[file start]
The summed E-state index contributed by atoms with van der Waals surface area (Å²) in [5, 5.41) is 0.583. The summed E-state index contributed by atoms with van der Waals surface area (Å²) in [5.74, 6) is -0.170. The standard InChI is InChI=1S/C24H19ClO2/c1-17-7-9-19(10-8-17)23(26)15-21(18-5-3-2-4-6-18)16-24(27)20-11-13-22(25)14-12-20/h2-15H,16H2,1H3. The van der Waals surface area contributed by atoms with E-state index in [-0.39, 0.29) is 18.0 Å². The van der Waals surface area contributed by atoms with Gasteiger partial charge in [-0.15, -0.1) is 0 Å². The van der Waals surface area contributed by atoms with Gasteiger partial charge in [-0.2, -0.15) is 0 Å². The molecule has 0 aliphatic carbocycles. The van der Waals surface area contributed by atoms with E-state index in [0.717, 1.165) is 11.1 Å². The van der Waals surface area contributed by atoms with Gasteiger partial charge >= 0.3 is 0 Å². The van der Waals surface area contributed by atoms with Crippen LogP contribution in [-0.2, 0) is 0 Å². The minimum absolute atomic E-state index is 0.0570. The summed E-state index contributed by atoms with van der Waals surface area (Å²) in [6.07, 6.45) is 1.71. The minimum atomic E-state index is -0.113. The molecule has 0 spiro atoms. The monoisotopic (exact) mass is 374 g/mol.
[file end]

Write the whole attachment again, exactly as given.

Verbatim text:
The summed E-state index contributed by atoms with van der Waals surface area (Å²) in [5, 5.41) is 0.583. The summed E-state index contributed by atoms with van der Waals surface area (Å²) in [5.74, 6) is -0.170. The standard InChI is InChI=1S/C24H19ClO2/c1-17-7-9-19(10-8-17)23(26)15-21(18-5-3-2-4-6-18)16-24(27)20-11-13-22(25)14-12-20/h2-15H,16H2,1H3. The van der Waals surface area contributed by atoms with E-state index in [-0.39, 0.29) is 18.0 Å². The van der Waals surface area contributed by atoms with Gasteiger partial charge in [-0.15, -0.1) is 0 Å². The van der Waals surface area contributed by atoms with Gasteiger partial charge in [-0.2, -0.15) is 0 Å². The molecule has 0 aliphatic carbocycles. The van der Waals surface area contributed by atoms with E-state index in [0.717, 1.165) is 11.1 Å². The van der Waals surface area contributed by atoms with Gasteiger partial charge >= 0.3 is 0 Å². The van der Waals surface area contributed by atoms with Crippen LogP contribution in [-0.2, 0) is 0 Å². The minimum absolute atomic E-state index is 0.0570. The summed E-state index contributed by atoms with van der Waals surface area (Å²) in [6.07, 6.45) is 1.71. The minimum atomic E-state index is -0.113. The molecule has 0 spiro atoms. The monoisotopic (exact) mass is 374 g/mol.